14. Ya this is alot! Im now using the six string electric bass style i use, which is move my thumb around a bit and not anchor it as much. When I do anchor its on the A or E and not that much.
    And further I'm intrested with the use of hammer-ons. I use them yeah, but i dont know how effectively. How do you guys use them for solos?
    Anyone use them to add some mood to the walking line???
  15. Check out how Ron Carter uses them for solos and walking lines. I love the stuff that he does.

  16. rob f johnson

    rob f johnson

    Nov 15, 2005
    nelson bc
    Try using the tips of your fingers almost like plucking an electric instead of the side of your fingers. this seems to help Me pull of quicker passages. my .02
  17. Bruce Lindfield

    Bruce Lindfield Unprofessional TalkBass Contributor Gold Supporting Member

    I got to my local Jazz club and watch great DB players every week and this is exactly what I've noticed - so as the tempos get faster they are actually moving about less and using 'stealth' rather than out and out speed...:)

    (As an aside - I think the approach Ray outlines, also gives 'character' to DB solos and lines - so for somebody coming from BG, this approach sounds like a DB, rather than somebody just playing what they would have on BG ...? )

    The only exception I've seen to this was NHOP - whose right hand 4 finger technique was amazing to watch, but I'm not sure it would be a good recommendation as a road to go down...?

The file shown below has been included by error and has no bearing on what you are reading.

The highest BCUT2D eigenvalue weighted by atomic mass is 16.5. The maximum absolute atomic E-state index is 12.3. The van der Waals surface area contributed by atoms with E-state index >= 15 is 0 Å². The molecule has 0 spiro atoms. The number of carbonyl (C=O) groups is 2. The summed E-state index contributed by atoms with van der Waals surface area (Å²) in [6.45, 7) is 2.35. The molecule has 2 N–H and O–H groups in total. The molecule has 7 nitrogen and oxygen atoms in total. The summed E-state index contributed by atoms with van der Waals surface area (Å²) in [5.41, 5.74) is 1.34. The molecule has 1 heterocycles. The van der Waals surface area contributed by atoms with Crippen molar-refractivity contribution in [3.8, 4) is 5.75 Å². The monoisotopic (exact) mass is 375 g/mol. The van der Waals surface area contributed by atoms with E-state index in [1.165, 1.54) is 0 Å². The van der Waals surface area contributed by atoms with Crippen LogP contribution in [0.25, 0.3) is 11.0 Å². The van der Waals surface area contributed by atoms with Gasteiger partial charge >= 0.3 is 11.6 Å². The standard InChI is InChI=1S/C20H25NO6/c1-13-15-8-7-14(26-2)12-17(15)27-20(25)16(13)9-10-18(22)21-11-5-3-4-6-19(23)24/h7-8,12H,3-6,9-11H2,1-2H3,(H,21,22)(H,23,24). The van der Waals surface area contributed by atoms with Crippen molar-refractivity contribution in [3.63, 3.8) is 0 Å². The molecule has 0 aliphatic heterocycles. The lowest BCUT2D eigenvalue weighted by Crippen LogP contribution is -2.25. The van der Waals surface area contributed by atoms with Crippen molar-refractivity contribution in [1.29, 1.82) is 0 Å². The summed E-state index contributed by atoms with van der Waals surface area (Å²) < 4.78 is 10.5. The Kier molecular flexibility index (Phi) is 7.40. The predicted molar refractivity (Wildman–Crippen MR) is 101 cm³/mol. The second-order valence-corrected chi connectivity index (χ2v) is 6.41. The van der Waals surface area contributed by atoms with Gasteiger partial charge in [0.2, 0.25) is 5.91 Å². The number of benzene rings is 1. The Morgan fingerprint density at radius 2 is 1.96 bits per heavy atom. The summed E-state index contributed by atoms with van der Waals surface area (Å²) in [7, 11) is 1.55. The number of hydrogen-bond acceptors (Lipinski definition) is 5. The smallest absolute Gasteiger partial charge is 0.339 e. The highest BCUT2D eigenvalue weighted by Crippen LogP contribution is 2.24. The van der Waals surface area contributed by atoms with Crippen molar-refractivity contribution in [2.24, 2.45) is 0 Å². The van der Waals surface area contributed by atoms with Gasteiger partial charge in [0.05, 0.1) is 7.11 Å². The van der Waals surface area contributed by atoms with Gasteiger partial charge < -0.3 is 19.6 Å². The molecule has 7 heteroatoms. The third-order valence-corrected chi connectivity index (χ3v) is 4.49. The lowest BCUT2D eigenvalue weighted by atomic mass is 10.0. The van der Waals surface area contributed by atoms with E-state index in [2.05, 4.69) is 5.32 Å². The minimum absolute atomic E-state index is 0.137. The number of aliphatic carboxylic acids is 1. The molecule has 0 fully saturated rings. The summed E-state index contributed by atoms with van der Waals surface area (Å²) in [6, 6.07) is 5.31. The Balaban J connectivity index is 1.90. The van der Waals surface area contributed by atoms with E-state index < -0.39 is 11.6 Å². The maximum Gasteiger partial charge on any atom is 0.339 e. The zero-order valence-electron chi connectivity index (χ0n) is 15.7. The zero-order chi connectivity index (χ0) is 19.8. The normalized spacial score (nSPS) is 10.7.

18. jmpiwonka

    jmpiwonka Supporting Member

    Jun 11, 2002
    or if your strings are high enough you can pluck the string as it comes towards the bass side and then pluck it again as it moves back to the treble side. so you pluck it with the bottom of your finger and the top of your finger.......
  19. tzadik


    Jan 6, 2005
    You might want to experiment with the angle of your hand. The more perpendicular you are to the strings, the more you'll have access too. Not great for when you need a layer of phat, but if you need to run, run at a 90 degree angle and get where you're going.

    For me, sometimes I just have to warm up to it. Sometimes I just can;t do super fast stuff on the first few turnes. I agree with those who said let the left hand do a little work, especially when you;re not fully warmed up. Open stirngs too.

    I am going to make one more recommendation that will probably get me laughed at, but it helped my right hand a ton: play electric bass. Play either fast punk/rock music (yep, you heard me) or if you can't stand that, just drill yourself on playing eighth notes of sixteenth notes with a timer and a metronome.